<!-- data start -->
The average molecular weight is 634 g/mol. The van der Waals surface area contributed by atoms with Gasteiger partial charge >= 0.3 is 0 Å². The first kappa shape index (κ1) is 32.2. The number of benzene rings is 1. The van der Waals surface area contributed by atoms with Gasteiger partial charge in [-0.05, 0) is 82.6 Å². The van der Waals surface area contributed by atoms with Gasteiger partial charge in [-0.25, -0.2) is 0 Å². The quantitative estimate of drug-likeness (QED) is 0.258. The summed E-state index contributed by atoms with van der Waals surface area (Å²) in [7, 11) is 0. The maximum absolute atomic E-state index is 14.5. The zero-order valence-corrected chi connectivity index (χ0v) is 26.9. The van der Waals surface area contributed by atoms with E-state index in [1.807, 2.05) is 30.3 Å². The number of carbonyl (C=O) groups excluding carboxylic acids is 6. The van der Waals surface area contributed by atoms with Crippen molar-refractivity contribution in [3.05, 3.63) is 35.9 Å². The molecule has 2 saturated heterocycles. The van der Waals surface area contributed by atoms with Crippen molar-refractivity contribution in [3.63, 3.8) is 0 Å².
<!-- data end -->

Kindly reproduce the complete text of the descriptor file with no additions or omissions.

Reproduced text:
The average molecular weight is 634 g/mol. The van der Waals surface area contributed by atoms with Gasteiger partial charge >= 0.3 is 0 Å². The first kappa shape index (κ1) is 32.2. The number of benzene rings is 1. The van der Waals surface area contributed by atoms with Gasteiger partial charge in [-0.05, 0) is 82.6 Å². The van der Waals surface area contributed by atoms with Gasteiger partial charge in [-0.25, -0.2) is 0 Å². The quantitative estimate of drug-likeness (QED) is 0.258. The summed E-state index contributed by atoms with van der Waals surface area (Å²) in [7, 11) is 0. The maximum absolute atomic E-state index is 14.5. The zero-order valence-corrected chi connectivity index (χ0v) is 26.9. The van der Waals surface area contributed by atoms with E-state index in [1.807, 2.05) is 30.3 Å². The number of carbonyl (C=O) groups excluding carboxylic acids is 6. The van der Waals surface area contributed by atoms with Crippen molar-refractivity contribution in [3.05, 3.63) is 35.9 Å². The molecule has 2 saturated heterocycles. The van der Waals surface area contributed by atoms with Crippen molar-refractivity contribution in [3.63, 3.8) is 0 Å².